Petitioner questions her preventive suspension for six (6) months without pay and contends that it should only be for ninety (90) days on the basis of cases decided by this Court. Petitioner is in error. She is referring to cases where the law is either silent or expressly limits the period of suspension to ninety (90) days. With respect to the first situation, we ruled in the case of Gonzaga v. Sandiganbayan 21 that -
To the extent that there may be cases of indefinite suspension imposed either under Section 13 of Rep. Act 3019, or Section 42 of Pres. Decree 807, it is best for the guidance of all concerned that this Court set forth the rules on the period of preventive suspension under the aforementioned laws, as follows:nadchanroblesvirtualawlibrary
1. Preventive suspension under Section 13, Rep. Act 3019 as amended shall be limited to a maximum period of ninety (90) days, from issuances thereof, and this applies to all public officers, (as defined in Section 2(b) of Rep. Act 3019) who are validly charged under said Act.
2. Preventive suspension under Section 42 of Pres. Decree 807 shall apply to all officers or employees whose positions are embraced in the Civil Service, as provided under Sections 3 and 4 of said Pres. Decree 807, and shall be limited to a maximum period of ninety (90) days from issuance, except where there is delay in the disposition of the case, which is due to the fault, negligence or petition of the respondent, in which case the period of delay shall both be counted in computing the period of suspension herein stated; provided that if the person suspended is a presidential appointee, the continuance of his suspension shall be for a reasonable time as the circumstances of the case may warrant. nadchanroblesvirtuallawlibrary
On the other hand, petitioner and the Provincial Prosecutor were placed under preventive suspension pursuant to §24 of the Ombudsman Act which expressly provides that "the preventive suspension shall continue until the case is terminated by the Office of the Ombudsman but not more than six months, without pay." Their preventive suspension for six (6) months without pay is thus according to law.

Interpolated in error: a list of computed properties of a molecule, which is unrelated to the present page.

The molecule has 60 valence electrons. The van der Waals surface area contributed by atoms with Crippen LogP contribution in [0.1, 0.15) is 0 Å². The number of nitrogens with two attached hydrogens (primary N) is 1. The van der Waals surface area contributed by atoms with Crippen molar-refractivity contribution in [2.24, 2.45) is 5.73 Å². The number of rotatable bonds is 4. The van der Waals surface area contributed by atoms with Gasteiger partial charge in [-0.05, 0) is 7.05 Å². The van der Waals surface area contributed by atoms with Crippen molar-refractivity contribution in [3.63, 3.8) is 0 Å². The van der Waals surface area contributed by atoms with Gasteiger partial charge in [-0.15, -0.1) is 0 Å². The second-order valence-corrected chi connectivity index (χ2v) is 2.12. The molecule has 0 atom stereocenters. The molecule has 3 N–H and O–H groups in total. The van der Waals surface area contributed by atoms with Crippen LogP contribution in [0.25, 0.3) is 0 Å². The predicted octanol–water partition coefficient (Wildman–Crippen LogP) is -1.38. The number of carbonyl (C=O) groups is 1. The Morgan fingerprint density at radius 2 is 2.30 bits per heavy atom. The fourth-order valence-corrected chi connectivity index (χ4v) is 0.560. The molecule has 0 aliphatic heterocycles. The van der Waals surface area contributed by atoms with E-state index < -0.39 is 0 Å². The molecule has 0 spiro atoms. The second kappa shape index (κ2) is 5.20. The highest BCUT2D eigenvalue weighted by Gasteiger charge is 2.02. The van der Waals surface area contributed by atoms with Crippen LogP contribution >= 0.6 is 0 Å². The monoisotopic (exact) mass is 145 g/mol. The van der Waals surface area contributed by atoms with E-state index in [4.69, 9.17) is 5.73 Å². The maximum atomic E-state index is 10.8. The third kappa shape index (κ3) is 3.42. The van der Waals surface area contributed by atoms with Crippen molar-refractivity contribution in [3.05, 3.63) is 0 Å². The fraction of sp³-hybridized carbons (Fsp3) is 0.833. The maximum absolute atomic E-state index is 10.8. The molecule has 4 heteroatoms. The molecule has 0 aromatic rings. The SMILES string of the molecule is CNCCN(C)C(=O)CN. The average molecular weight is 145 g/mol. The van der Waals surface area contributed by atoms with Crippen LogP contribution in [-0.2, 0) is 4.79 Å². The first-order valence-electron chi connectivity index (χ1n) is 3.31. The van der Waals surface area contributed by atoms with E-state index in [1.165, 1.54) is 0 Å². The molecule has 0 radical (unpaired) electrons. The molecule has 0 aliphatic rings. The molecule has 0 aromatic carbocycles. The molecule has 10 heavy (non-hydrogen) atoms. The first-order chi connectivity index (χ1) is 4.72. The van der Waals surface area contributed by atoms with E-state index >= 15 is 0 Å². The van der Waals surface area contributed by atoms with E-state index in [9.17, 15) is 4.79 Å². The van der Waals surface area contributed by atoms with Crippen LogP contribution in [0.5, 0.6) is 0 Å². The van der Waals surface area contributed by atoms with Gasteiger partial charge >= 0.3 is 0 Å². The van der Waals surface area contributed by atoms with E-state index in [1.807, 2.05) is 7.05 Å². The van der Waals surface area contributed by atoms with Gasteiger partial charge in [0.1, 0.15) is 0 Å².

Nor is there merit in petitioner's claim that the contempt charge should first be resolved before any action in the administrative complaint case can be taken because the contempt case involves a prejudicial question. There is simply no basis for this contention. The two cases arose out of the same act or omission and may proceed hand in hand, or one can be heard before the other. Whatever order is followed will not really matter.
WHEREFORE, the petition is DISMISSED for lack of merit and the Motion to Lift Order of Preventive Suspension is DENIED.
, Feliciano, Padilla, Bidin, Davide, Jr., Bellosillo, Melo, Quiason, Puno, Vitug, Kapunan and Francisco, JJ.
, is on leave.Separate Opinions
I concur and welcome this opportunity to make some observations on the matter of the power of the Ombudsman to preventively suspend petitioner for six (6) months without pay, and which petitioner assails in the case at bar.
It would, of course, be a handy expedient to just refer petitioner to the provisions of Section 24 of Republic Act No. 6770 which expressly grants that authority to respondent Ombudsman. Conveniently, we would merely need to remind petitioner that for this Court to limit such authority to suspend to a lesser period would, in effect, be constitutive of judicial legislation. But I will go a little further by essaying the rationale for such conferment of a more extended authority to the Ombudsman on the issue of preventive suspension, vis-á-vis the provisions on preventive suspension in other enactments, and thereby dispel lingering doubts or misgivings thereon. nadchanroblesvirtuallawlibrary
It is true that the Civil Service Decree allows a maximum preventive suspension of only ninety (90) days. 1 However, a comparison of the grounds therefor 2 with those provided for in the Ombudsman Act 3 will readily show that there is in the latter the added requirement that the evidence of guilt is strong and the additional ground that "the respondent's continued stay in office may prejudice the case filed against him." Further, in the aforecited Section 41 of the Civil Service Decree, preventive suspension may be imposed on the mere simple showing that the charge involves dishonesty, oppression or grave misconduct, neglect in the performance of duty, or if there are reasons to believe that the respondent is guilty of charges which would warrant his removal from the service: whereas in Section 24 of Republic Act No. 6770, it is required that such charges must be supported by strong evidence of guilt in order to justify preventive suspension.